Fact Checking, Online Communities and Journalism

check_and_x graphicA few tidbits about fact checking that caught my eye recently:

First, here’s a shocker! algorithms can do it. Tipped via the National Science Foundation’s Science 360 site

Indiana University scientists create computational algorithm for fact-checking

  • June 17, 2015

FOR IMMEDIATE RELEASE

BLOOMINGTON, Ind. — Network scientists at Indiana University have developed a new computational method that can leverage any body of knowledge to aid in the complex human task of fact-checking.

As a former professional fact checker, I smiled a bit at their “complex human task” description. Sometimes, but many facts you check for publication in a daily newspaper, for instance, people’s names, titles, addresses, spelling, dates, quotations, are pretty straightforward and sources are fairly structured etc. If you think about the sources as in one part of the network, and the query in another, it’s basically a (geometric) math problem. So makes complete sense that an algorithmic approach could, in principle, do this work, and following paths to explore where the fact “lives,” and if it can be located in multiple sources, with different axes to grind, is what a resourceful fact checker will do–computer or human.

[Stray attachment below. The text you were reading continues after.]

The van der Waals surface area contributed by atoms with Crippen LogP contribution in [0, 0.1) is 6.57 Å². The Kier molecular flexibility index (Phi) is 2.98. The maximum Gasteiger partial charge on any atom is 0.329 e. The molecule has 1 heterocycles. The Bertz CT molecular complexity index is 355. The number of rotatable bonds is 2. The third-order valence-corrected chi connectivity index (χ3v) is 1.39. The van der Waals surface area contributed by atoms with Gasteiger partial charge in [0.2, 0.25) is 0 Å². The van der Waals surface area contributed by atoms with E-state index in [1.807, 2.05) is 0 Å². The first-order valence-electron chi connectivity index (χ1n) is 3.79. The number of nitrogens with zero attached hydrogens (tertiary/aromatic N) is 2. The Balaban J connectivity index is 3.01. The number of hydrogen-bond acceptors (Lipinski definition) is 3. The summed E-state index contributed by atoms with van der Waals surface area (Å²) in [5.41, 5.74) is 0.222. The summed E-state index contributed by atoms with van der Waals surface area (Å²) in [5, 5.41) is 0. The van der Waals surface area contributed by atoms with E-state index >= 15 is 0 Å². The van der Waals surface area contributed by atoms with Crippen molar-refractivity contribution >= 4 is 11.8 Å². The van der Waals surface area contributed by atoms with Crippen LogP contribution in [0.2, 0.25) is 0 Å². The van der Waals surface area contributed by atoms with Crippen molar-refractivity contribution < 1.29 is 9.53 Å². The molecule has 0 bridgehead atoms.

I wonder what is next for these researchers, and I hope it involves not just checking facts fed in but also finding a way to determine what facts (and biases) in a document need to be checked. Although there is often misinformation at the root of factual errors, more pernicious and harder to automate is smoking out persistent bias, a problem of sense-making, in which true facts are nonetheless marshaled to dubious or faulty ends, or less balefully, just not applicable to the question at hand. (Insert old pirates and global warming joke here.) If such tests were computerizable it might end, or at least put a dent in  blog commenting as we know it. Not a bad outcome. Fact checking is also a notoriously unoptimized activity, at least when done by humans. The more obscure the fact, and honestly, the less relevant, the more heroic and inefficient the quest (microfilm anybody?).  That works for sleuthing in the stacks for that telling citation, but on the web, bad facts spread like wildfire, and catching them fast and correcting them decisively would be a real service.

Second Poynter, a resource for journalists, has an interesting piece about using “gossip communities” (their term) as sources for journalists. Writer Ben Lyons pegs his story to a now-debunked social science study about whether people became more open to gay marriage based on in person canvassing). He sheds light on the issues of what happens when a journalist needs to enter a subculture,  abrasive and unreliable though they sometimes are, to get or check a story.